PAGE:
piracy.jpgAround 126m video disks were sold in China in 2006, but as many as 2bn counterfeit discs were in circulation at the same time.

Understandably, piracy rates of around 95% create a “major
challenge” for any company trying to make a profit in China's film and
home entertainment market, according to Screen Digest, the London-based media analysis firm.

Major western titles are often available to the Chinese home movie
fan a month before their official release, at far less than the
relatively high cost of purchasing a legitimate DVD. Pirated copies of
the latest James Bond film Casino Royale were available over a month
before the film's scheduled release date.

Nevertheless, Screen Digest finds some positive developments for the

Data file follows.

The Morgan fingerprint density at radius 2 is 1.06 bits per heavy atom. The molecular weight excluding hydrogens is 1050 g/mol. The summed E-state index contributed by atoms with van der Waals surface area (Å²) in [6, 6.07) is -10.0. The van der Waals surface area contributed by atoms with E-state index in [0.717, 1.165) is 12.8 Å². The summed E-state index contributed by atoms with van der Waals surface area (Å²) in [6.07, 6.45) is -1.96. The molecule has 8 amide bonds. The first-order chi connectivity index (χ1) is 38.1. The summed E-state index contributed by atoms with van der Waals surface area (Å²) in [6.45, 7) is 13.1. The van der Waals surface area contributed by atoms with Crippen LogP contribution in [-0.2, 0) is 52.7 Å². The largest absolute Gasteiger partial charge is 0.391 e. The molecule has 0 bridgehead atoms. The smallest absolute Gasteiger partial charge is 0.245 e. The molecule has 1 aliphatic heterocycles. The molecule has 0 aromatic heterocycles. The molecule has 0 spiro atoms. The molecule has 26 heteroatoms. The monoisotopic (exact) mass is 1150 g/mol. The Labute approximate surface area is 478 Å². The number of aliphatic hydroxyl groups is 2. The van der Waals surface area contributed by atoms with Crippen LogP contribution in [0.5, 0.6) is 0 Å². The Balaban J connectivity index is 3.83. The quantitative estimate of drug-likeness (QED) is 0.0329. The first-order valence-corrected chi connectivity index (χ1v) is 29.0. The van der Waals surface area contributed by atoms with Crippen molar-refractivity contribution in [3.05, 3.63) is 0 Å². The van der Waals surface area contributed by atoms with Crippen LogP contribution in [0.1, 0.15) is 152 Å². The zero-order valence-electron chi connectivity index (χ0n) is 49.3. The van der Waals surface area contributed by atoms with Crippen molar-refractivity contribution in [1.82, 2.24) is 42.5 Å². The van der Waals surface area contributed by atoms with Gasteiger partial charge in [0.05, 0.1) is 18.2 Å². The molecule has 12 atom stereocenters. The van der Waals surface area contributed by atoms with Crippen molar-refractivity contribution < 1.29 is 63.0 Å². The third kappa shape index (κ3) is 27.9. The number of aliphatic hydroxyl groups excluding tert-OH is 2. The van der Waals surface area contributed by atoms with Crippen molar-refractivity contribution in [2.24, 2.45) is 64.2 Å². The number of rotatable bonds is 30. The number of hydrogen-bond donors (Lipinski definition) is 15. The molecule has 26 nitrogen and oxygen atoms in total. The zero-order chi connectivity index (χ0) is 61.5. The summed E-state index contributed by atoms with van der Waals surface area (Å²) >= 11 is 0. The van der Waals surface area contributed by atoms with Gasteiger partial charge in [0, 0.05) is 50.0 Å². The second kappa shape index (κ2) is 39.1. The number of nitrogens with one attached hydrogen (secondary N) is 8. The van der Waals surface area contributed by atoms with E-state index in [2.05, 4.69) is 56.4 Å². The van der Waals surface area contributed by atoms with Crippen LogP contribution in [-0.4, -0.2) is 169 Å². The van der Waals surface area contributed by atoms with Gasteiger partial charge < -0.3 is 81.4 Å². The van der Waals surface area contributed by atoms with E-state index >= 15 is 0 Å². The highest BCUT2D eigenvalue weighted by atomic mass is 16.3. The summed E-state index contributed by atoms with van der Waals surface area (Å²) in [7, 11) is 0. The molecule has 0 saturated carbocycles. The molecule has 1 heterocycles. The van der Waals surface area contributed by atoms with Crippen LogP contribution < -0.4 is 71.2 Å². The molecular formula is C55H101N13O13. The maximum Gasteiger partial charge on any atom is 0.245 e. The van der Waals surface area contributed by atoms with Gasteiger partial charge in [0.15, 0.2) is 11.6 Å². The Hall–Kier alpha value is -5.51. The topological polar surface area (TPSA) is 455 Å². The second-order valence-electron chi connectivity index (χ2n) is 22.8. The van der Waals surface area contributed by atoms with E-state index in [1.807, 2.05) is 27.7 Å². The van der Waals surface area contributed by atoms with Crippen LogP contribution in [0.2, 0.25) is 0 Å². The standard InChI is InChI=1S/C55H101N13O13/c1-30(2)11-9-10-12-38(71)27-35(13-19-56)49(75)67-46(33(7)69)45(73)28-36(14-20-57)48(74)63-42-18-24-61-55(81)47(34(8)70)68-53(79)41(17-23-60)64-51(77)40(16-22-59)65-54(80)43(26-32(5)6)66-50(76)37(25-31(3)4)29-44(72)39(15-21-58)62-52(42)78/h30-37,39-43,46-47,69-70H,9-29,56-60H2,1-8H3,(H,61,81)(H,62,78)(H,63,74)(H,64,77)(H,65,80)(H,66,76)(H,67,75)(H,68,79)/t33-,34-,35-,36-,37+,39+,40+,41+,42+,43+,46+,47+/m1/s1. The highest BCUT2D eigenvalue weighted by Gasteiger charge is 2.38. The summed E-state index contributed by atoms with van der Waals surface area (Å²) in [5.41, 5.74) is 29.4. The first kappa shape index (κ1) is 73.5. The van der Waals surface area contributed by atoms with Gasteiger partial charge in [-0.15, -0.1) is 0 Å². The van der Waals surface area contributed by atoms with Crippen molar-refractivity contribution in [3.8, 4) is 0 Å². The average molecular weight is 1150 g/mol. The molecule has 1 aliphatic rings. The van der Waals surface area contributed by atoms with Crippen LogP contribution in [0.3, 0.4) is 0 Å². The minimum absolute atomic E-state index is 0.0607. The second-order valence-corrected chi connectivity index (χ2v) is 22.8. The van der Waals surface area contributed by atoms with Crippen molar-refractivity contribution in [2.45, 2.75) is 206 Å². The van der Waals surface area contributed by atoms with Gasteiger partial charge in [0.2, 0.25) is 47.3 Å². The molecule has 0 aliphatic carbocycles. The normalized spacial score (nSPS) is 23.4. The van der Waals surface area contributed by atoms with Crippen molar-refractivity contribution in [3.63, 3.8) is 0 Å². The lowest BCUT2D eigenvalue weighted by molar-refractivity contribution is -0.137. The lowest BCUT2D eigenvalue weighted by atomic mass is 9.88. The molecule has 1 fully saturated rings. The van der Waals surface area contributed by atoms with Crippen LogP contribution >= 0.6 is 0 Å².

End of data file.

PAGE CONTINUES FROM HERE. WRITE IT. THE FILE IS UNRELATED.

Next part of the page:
film industry. First, China's authorities are taking “meaningful steps”
to address the country's severe shortcomings in IPR enforcement.

Second, the government is supporting a strategy to bring cinema to
both rural Chinese and also even more urban areas to help the film
industry expand its market.

Screen Digest forecasts that by 2010 the Chinese will be spending in
excess of $500m on DVDs. But the market will continue to fall short of
its true potential and remain unattractive to western investors because
of the issues of piracy and disputes over DVD royalty payments.

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